When he retired in 1994, Dr. Sharp was succeeded by another of his protégés, Baeteena M. Black, who had been the first female TPA President and became the first female TPA Executive Director. She said, "Tom Sharp, Jr., was a pillar of pharmacy in Tennessee. He was a visionary leader and will be remembered most for his passionate service to his profession and the Tennessee Pharmacists Association. Dr. Sharp dedicated his career to improving access to pharmacists and the care they provide. Many were blessed with his friendship and he was an inspiration to all who knew him. He taught so many of us so much about life, kindness, service and pharmacy. I will forever miss his friendship, advice and encouragement."

During the final four decades of the 20th century, Dr. Sharp was a familiar presence at the Tennessee State Legislature, appearing each time important healthcare decisions were discussed in committee or on the floor. As TPA Executive Director Emeritus, he returned to "The Hill" to help pass the historic Pharmacy Practice Act in 1996 and continued to work several years with pharmacists and TPA leadership to further the cause of pharmacy and the patients it serves.

The recipient of several professional honors, including the highest honor bestowed upon a pharmacist, the Bowl of Hygeia Award in 1994, Dr. Sharp was most appreciative of the "Tom C. Sharp Pharmacist of the Year" plaque presented to him in 2000. Originally named in honor of his father, the award now honors both father and son. Although, he had long protested it was not "proper" for him to accept any award from his Association, the members differed, and the presenter stated, "It is most appropriate that Tom C. Sharp be presented with this award - not just as "pharmacist of the year," but as "Tennessee's Pharmacist of the Century."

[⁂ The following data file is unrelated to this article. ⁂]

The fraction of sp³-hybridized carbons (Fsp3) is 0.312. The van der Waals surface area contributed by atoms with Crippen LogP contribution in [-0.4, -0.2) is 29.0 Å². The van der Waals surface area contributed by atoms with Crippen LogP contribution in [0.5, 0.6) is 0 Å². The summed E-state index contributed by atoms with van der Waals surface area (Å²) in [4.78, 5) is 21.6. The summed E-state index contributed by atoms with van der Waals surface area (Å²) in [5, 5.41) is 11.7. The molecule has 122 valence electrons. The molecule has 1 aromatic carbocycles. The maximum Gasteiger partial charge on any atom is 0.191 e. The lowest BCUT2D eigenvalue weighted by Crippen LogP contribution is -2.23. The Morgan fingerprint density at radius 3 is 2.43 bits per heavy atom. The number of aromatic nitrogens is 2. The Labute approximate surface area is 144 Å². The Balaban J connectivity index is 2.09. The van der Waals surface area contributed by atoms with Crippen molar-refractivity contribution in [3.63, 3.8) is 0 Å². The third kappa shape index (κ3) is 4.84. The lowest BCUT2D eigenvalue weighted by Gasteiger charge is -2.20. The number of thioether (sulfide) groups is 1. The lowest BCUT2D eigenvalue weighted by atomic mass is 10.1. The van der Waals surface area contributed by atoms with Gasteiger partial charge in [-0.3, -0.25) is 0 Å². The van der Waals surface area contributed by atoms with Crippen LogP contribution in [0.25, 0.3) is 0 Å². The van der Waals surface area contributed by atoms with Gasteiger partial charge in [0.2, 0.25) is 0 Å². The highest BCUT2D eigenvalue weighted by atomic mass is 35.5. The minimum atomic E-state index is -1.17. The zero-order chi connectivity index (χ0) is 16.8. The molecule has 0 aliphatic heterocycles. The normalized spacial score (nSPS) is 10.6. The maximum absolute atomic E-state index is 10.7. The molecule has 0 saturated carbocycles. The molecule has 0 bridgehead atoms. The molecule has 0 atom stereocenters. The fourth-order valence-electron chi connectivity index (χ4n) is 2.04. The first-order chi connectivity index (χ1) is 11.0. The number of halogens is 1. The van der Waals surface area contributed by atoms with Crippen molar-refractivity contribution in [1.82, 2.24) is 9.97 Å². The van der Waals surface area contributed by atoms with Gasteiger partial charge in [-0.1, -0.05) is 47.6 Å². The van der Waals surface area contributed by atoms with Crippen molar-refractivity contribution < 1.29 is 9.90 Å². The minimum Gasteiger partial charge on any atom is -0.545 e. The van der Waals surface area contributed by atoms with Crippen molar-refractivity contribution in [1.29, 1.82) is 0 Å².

After his retirement, he concentrated on collecting and organizing the historical documents and photos he had amassed over his career, and wrote the book The History of the Tennessee Pharmacists Association.

In the course of his career, his influence went beyond pharmacy and beyond the borders of Tennessee. He served as President of the National Association of Pharmacy Association Executives in 1978 and 1979 and as President of the Tennessee Society of Association Executives in 1970. In both organizations, he was prized for his wisdom and sought for his advice.

During his working years and since, Tom C. Sharp, Jr., depended on the advice and care of his dear wife Evelyn Holeman Sharp. From making sure of his medication schedule to reading and offering valuable revisions to his book, she has always been important to everything he accomplished.

In addition to Evelyn, he is survived by his brother Charlie of Cottontown; daughter Marilyn (Tom) Webster of Columbia; son Tom (Jennifer) C. Sharp III of Knoxville; grandson Thomas Webster and his daughter Mary Campbell Webster of Smyrna; grandson Jonathan (Kristin) Webster of Brentwood and their daughters Elizabeth Hazelton Webster and Kathleen Coleman Webster; and nieces Pat Kinchole and Cheryl Tatum.

Please join us in honoring Dr. Sharp and all that he has done for the career of Pharmacy.

Or, you may give by check. Please make checks payable to UTFI and note on the check that the gift is for the Dr. Tom C. Sharp Scholarship Endowment and mail to:

UTHSC Office of Development
ATTN: Jada Williams
62 South Dunlap, Suite 515
Memphis, TN 38163

Phone: 901-448-4974

"The UT College of Pharmacy gave us an excellent pharmacy education, and it has encouraged pharmacists to expand their practice with new clinical services."
David Shepard (Class of ’75)  »